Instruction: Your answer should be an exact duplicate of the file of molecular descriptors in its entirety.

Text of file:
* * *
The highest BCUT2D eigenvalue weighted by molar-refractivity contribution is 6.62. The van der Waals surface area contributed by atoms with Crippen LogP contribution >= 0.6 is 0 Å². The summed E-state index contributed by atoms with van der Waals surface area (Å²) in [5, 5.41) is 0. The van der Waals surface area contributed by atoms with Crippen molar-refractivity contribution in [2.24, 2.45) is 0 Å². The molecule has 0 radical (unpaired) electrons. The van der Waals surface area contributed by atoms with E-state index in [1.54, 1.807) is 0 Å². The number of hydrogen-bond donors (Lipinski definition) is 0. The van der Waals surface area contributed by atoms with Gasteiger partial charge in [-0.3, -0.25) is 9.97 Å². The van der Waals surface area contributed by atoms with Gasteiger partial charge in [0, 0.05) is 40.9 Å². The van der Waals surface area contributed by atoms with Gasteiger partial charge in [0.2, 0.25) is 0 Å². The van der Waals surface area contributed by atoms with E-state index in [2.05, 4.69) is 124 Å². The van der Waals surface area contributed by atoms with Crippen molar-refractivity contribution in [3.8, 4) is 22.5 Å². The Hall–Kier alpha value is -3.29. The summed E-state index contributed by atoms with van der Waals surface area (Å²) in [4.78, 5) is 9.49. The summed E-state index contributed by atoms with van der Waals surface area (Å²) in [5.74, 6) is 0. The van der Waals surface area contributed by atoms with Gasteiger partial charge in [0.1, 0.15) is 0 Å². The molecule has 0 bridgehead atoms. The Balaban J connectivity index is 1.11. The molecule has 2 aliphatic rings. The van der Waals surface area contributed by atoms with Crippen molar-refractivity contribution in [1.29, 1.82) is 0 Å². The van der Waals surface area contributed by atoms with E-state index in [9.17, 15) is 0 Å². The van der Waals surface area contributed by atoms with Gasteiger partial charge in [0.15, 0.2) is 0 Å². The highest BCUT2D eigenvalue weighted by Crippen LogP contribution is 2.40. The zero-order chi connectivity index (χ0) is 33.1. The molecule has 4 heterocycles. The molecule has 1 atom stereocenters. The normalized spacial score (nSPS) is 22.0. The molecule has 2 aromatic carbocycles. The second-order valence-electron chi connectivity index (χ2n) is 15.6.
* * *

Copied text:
The highest BCUT2D eigenvalue weighted by molar-refractivity contribution is 6.62. The van der Waals surface area contributed by atoms with Crippen LogP contribution >= 0.6 is 0 Å². The summed E-state index contributed by atoms with van der Waals surface area (Å²) in [5, 5.41) is 0. The van der Waals surface area contributed by atoms with Crippen molar-refractivity contribution in [2.24, 2.45) is 0 Å². The molecule has 0 radical (unpaired) electrons. The van der Waals surface area contributed by atoms with E-state index in [1.54, 1.807) is 0 Å². The number of hydrogen-bond donors (Lipinski definition) is 0. The van der Waals surface area contributed by atoms with Gasteiger partial charge in [-0.3, -0.25) is 9.97 Å². The van der Waals surface area contributed by atoms with Gasteiger partial charge in [0, 0.05) is 40.9 Å². The van der Waals surface area contributed by atoms with Gasteiger partial charge in [0.2, 0.25) is 0 Å². The van der Waals surface area contributed by atoms with E-state index in [2.05, 4.69) is 124 Å². The van der Waals surface area contributed by atoms with Crippen molar-refractivity contribution in [3.8, 4) is 22.5 Å². The Hall–Kier alpha value is -3.29. The summed E-state index contributed by atoms with van der Waals surface area (Å²) in [4.78, 5) is 9.49. The summed E-state index contributed by atoms with van der Waals surface area (Å²) in [5.74, 6) is 0. The van der Waals surface area contributed by atoms with Gasteiger partial charge in [0.1, 0.15) is 0 Å². The molecule has 0 bridgehead atoms. The Balaban J connectivity index is 1.11. The molecule has 2 aliphatic rings. The van der Waals surface area contributed by atoms with Crippen molar-refractivity contribution in [1.29, 1.82) is 0 Å². The van der Waals surface area contributed by atoms with E-state index in [9.17, 15) is 0 Å². The van der Waals surface area contributed by atoms with Gasteiger partial charge in [0.15, 0.2) is 0 Å². The highest BCUT2D eigenvalue weighted by Crippen LogP contribution is 2.40. The zero-order chi connectivity index (χ0) is 33.1. The molecule has 4 heterocycles. The molecule has 1 atom stereocenters. The normalized spacial score (nSPS) is 22.0. The molecule has 2 aromatic carbocycles. The second-order valence-electron chi connectivity index (χ2n) is 15.6.